The message was simple, but so obvious that it was surprising it took this tiny independent flick to make it plain: black actors in Hollywood were, more often than not, making their wages by playing stereotypes. The industry could kid itself that things had moved on from the days of Stepin Fetchit and Willie Best, stars who had made a small fortune for themselves by pandering to frightened or lazy manservant clich├ęs, but really, this highlighted, was the state of roles available any better now when the most an actor of colour could hope for if they were not Eddie Murphy (a friend of Townsend's, incidentally) were a range of criminals and slaves, or characters who didn't reach the end of the movie?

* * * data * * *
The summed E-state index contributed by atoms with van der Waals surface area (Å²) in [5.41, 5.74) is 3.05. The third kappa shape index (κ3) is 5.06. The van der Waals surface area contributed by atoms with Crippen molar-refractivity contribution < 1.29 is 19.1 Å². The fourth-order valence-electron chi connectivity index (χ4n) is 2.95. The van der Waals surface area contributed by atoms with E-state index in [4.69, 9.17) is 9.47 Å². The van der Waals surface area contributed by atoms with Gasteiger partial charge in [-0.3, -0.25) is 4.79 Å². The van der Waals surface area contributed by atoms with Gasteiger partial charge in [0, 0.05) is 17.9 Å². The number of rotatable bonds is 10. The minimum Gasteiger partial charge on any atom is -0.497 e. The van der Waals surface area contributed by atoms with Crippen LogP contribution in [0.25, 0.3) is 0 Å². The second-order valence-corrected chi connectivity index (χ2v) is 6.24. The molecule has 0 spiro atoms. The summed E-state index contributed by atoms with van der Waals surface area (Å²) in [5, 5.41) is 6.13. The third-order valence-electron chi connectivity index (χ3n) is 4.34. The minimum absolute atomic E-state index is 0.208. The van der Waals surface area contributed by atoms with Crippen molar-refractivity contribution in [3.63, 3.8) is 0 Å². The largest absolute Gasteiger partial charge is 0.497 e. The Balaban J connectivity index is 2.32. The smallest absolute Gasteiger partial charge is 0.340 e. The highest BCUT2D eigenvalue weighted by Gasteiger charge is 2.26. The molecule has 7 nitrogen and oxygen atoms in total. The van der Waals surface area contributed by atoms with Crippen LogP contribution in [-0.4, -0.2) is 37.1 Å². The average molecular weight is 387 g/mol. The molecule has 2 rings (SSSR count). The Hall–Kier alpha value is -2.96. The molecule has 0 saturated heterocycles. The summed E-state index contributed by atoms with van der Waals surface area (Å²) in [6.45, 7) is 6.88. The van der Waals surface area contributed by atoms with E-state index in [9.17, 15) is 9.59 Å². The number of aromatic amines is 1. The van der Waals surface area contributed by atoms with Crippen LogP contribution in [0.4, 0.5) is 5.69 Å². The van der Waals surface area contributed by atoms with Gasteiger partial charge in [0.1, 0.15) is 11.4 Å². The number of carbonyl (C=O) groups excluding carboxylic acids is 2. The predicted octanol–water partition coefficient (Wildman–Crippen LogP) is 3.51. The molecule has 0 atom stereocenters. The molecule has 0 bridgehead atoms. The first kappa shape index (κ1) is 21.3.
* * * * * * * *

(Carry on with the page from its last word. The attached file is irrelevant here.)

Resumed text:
To emphasise this, here Bobby frequently launches into comical reveries about how he sees his chances and those of his fellow black performers, and these were not merely well-observed, but often laugh out loud funny too. Townsend went on to a consistent career, but one with patchier quality than he might have preferred, yet anyone who saw him in Hollywood Shuffle would have great respect for him and feel warmly to his efforts, so well delineated were his concerns in this. In 2020, it was well noted that at the Oscars all of the acting categories had white actors nominated despite moves to more inclusivity: except for one, Cynthia Erivo, who was playing a slave, making a return to check out Townsend and Wayans' points here all the more vital. Maybe not every joke hit its mark, but the commentary did.